Gardening is often thought of as an active activity: planting, weeding, landscaping. However, that’s not the way Candace Rebuck, a recreational therapist at the University of Maryland Rehabilitation and Orthopedic Institute, sees it.
Candace views gardening and time spent in gardens as an incredibly therapeutic and rehabilitating measure that can truly help patients recover from whatever life has thrown at them. As a Firesoul, Candace sees her role as someone who “Advocate for gardening in a rehabilitation setting,” and her work at her Sacred Place does just that.
Candace’s Sacred Place, the Healing Garden, is a unique environment. It helps to teach patients how to deal with the physical challenges they face and how to use the skills they learned in rehabilitation to thrive.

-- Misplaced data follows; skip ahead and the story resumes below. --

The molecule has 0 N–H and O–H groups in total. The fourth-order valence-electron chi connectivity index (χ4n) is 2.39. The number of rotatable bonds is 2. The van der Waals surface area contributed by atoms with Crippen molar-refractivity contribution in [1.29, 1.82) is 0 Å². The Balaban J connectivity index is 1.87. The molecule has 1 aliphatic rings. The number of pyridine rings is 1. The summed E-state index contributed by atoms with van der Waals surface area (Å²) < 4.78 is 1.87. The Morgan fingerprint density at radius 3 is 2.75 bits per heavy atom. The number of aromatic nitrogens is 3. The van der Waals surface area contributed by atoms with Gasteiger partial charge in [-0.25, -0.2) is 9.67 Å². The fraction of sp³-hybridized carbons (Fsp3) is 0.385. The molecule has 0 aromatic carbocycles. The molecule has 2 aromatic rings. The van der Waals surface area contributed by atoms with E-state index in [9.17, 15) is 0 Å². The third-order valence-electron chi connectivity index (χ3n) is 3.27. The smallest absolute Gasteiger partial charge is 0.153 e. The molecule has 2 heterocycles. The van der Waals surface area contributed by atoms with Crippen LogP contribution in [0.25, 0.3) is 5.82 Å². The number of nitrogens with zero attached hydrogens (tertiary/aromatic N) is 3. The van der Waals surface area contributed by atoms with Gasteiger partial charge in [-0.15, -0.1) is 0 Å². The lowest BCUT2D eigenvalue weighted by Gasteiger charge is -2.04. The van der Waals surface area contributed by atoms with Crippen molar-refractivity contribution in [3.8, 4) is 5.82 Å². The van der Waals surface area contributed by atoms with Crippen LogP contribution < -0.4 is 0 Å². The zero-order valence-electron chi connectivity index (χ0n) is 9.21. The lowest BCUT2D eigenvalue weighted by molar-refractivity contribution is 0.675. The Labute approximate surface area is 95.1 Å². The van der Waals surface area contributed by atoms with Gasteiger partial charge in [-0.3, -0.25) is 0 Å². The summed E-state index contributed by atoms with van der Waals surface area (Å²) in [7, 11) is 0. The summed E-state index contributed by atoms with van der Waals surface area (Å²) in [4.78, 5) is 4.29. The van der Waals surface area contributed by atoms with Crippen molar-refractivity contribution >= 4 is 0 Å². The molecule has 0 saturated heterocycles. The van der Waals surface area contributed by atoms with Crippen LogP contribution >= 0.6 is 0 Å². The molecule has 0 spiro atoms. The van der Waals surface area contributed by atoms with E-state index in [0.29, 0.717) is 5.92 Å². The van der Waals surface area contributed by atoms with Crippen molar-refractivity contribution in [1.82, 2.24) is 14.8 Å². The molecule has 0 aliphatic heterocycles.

“We use our garden as a therapy modality, a place to simulate community reentry and learn new healthy leisure lifestyle skills.”
The Healing Garden uses a myriad of innovative techniques combining nature and physical rehabilitation, which enable its patients to truly recover and succeed. At the Healing Garden, various textures of pathways enable patients to grow used to walking on different kinds of surfaces. There are different tools available to help patients, regardless of physical disability, tend to the garden.
The act of gardening not only increases confidence in one’s physical ability but also heightens patients’ mobility, endurance, muscle tone, and so much more.
“The most rewarding part of my job is seeing patients improve, [learning] a new healthy leisure lifestyle skill, and [returning] to the community.”
Photo credit: Maureen Porto.